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Humility and Voice Acting

By Stephanie Ciccarelli

October 29, 2009

Comments (8)

Humility woman prayingWhen people are voice acting, their names are not generally associated with the voice over or the product they are selling.

The one exception that I can think of is in the world of character voice acting where there may be credits included at the end of a cartoon, film, or in a video game.

Bearing that in mind, how does this affect the voice acting profession?

Share your thoughts on the topic here at VOX Daily!

Voices Heard, Faces (and Names) Unseen

Voice over is very much behind the scenes work. You are at home or in a studio and rarely (if ever) get to see your audience or be seen by them.

What motivates people to do voice over at this point?

Is it recognition?

Voice over has to be one of the most humble occupations in the sense that recognition is not what is really what's driving the individual voice artist to do their job.

Based upon what I know of voice over professionals, recognition for themselves is probably the least motivating factor... these people would rather be part of a greater whole and pin their motivation upon effectively conveying and spreading a message.

The ultimate goal is to ensure that the audience comprehends the message and acts upon it in a positive way.

Remember when we discussed ego in voice acting? This is very much the essence of humility: a modest view of one's own importance.

What Do You Think?

Is humility a hallmark of voice acting?

Looking forward to hearing from you,

Stephanie

©iStockphoto.com/Peter Brutsch

Related Topics: cartoons, humble, humility, SAG, voice acting, voice overs, voice talent, work


Comments


    Hi Stephanie,

    Yes, I agree that my main goal and concern is that the audience "gets" the message I'm trying to convey... fully. That's my drive. My satisfaction in voice acting is knowing that I can bring people to a greater understanding of a product or service I'm voicing. I don't need to have my name in lights. Maybe that's considered humility, I'm not sure. As long as I continue to get work, I know I'm doing my job well. Also, I have never done the 9 to 5 thing well. I'm a mom, and I feel lucky that this profession gives me the opportunity to be at home, work around the family schedule, and have fun at the same time.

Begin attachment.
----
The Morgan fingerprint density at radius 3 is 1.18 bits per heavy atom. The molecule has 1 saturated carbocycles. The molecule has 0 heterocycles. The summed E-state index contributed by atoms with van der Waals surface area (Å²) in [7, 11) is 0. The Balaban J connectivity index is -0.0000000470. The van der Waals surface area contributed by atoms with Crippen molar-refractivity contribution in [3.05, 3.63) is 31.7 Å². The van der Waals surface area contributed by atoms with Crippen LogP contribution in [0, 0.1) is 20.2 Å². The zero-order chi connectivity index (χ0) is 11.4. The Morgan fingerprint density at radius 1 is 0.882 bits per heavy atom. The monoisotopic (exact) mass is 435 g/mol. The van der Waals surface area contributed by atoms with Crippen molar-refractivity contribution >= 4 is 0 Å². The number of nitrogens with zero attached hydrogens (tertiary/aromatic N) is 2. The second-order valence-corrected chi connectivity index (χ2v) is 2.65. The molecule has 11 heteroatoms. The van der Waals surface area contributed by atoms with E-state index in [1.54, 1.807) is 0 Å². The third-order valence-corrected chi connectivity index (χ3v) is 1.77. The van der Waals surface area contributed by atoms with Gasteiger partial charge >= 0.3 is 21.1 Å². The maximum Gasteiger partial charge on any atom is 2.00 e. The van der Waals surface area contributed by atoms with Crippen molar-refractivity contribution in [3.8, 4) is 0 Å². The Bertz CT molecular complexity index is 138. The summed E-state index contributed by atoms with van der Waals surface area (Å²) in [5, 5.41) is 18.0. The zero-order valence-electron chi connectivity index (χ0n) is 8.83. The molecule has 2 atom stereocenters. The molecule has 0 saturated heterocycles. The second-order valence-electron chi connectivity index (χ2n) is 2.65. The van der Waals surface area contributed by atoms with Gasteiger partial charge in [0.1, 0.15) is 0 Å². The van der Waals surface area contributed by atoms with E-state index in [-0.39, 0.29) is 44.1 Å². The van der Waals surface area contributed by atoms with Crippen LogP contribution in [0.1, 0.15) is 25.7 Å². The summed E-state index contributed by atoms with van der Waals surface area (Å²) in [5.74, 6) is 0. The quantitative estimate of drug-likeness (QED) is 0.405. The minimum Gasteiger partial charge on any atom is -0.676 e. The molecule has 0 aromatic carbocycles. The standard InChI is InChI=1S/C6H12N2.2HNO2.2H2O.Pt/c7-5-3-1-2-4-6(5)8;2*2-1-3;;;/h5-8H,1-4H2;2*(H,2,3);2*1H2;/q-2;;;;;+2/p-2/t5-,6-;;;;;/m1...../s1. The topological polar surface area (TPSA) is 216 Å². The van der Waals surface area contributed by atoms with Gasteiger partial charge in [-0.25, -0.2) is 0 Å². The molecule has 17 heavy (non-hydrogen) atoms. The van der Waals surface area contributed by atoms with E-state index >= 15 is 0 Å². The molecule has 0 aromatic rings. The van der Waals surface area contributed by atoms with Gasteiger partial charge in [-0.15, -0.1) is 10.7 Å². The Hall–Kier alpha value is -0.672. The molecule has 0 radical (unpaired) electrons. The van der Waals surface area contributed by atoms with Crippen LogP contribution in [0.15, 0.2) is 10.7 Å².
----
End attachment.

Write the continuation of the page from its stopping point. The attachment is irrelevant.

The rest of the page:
Best,
    Michelle

    Posted by:
    • Michelle Kienzle
    • October 30, 2009 9:26 AM

      Michelle's right...the message and its proper presentation should be the most important aspect of the work itself. Personally...I've always been amazed at voiceover in its own right...where the performer doesn't have to be seen to give a great performance. That concept flies in the face of our need to scrutinize and judge people according to appearance. There is still a sense of wonder attached to seeing what 'Bart Simpson' looks like in real life, for example. Most of my acting heroes have been those who were known for their performances first--the recognition came later.
      This is not a business that invites stardom or recognition--but there is definitely room for great satisfaction for a job well done!

      Posted by:

        Good topic...

        I agree with Herb. The sense of satisfaction and accomplishment is important, and well deserved on a good gig.

        That being said, I've gotten to meet some people who are definitely "name" voice actors. How they react to the fame is different for each. Some of the best are extremely nice in person, and I believe their primary goal may be to give a quality performance. Others are in it for the fame or fortune... and it shows when you meet them.

        In the end, fame and fortune are fleeting. I'd prefer to have that feeling of a job well done (and be able to look myself in the mirror every day ;-)